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Entry into politics

The Stanhope family continued to live in Geneva until 1774. During his time in Geneva, Charles Stanhope and his father both took an active part in local politics and the running of the city. Stanhope was elected to the Council of Two Hundred, which had “considerable influence on his own political education, his subsequent radicalism being almost certainly attributable to his experiences in the city and his connections there.” He made connections with 18th century radicals including John Wilkes MP whilst in Geneva. His contemporaries suggested that he should stand for a seat in the county of Kent on his return to England.

Early attempts at election

In 1774 Stanhope returned to England, where he married Lady Hester Pitt. Stanhope first stood for election in Westminster in 1774. He stood in the radical interest, supported by John Wilkes, with Lord Mountmorres and polled 2342 votes, but ended in fourth place. Stanhope continued to pursue entry into politics – in November 1775 he went to Bath, where his father-in-law had also been a member. In 1777 he contested Maidstone, and in 1779 he was considered as candidate for Middlesex. However, none of these attempts proved successful and Stanhope returned to his scientific and philosophical work instead. During this period, Stanhope lived on the Chevening estate and fathered three daughters, Hester, Griselda and Lucy.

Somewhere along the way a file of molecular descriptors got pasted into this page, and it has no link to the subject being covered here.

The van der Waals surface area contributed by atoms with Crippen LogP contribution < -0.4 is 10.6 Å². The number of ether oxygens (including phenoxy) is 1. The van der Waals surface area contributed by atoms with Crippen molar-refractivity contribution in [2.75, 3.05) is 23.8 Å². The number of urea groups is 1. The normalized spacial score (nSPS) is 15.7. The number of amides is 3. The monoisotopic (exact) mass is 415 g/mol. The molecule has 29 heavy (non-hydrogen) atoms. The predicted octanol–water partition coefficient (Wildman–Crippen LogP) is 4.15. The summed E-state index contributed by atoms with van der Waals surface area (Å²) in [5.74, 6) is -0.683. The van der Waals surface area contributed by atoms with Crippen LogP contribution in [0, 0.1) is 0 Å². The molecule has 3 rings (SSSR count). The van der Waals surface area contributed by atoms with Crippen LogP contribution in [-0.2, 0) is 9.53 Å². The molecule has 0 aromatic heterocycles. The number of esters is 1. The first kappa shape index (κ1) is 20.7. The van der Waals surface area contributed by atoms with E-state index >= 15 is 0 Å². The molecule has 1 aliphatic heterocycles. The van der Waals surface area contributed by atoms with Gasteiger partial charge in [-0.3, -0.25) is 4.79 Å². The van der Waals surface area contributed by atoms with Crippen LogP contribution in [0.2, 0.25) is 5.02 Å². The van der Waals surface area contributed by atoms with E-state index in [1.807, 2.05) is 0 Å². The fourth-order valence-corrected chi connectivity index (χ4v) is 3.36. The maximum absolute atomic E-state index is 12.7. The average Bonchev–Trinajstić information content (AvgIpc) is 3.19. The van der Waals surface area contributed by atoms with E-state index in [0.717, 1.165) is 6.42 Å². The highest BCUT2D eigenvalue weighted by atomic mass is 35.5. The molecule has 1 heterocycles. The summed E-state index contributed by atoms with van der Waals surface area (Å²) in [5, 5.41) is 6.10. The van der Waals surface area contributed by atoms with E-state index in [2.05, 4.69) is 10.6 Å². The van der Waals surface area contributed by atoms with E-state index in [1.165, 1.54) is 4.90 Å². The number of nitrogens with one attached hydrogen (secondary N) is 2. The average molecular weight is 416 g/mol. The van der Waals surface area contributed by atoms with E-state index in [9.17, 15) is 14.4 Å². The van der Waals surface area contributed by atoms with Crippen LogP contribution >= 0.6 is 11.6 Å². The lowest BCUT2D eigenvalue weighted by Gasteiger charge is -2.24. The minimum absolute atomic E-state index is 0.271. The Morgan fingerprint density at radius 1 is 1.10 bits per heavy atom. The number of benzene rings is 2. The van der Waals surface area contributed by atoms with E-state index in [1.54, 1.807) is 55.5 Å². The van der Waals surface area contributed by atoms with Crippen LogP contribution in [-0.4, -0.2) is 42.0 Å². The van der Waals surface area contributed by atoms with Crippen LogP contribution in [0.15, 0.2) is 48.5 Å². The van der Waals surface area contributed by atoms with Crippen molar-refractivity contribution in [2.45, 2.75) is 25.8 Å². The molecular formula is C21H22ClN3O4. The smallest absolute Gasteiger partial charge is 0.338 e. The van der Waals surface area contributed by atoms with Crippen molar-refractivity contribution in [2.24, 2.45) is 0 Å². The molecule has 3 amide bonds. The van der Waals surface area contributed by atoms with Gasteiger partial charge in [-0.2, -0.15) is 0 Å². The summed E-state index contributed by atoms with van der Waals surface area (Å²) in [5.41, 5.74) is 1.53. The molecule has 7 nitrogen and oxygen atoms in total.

Stanhope began to consider re-entering political life in 1780, taking visible interest in the growing movement for Parliamentary and economic reform. During this period, he was to lose his wife, Hester, to dropsy. Stanhope grieved through throwing himself further into politics, at a point in time when religious tensions, particularly anti-Roman Catholic rioting, were prominent in London.

Stanhope remarried in 1781, taking as his wife Louise, the daughter of Lady Chatham's young brother, James Grenville, and Margaret Eleanor Banks. They had four sons, one dying in infancy.

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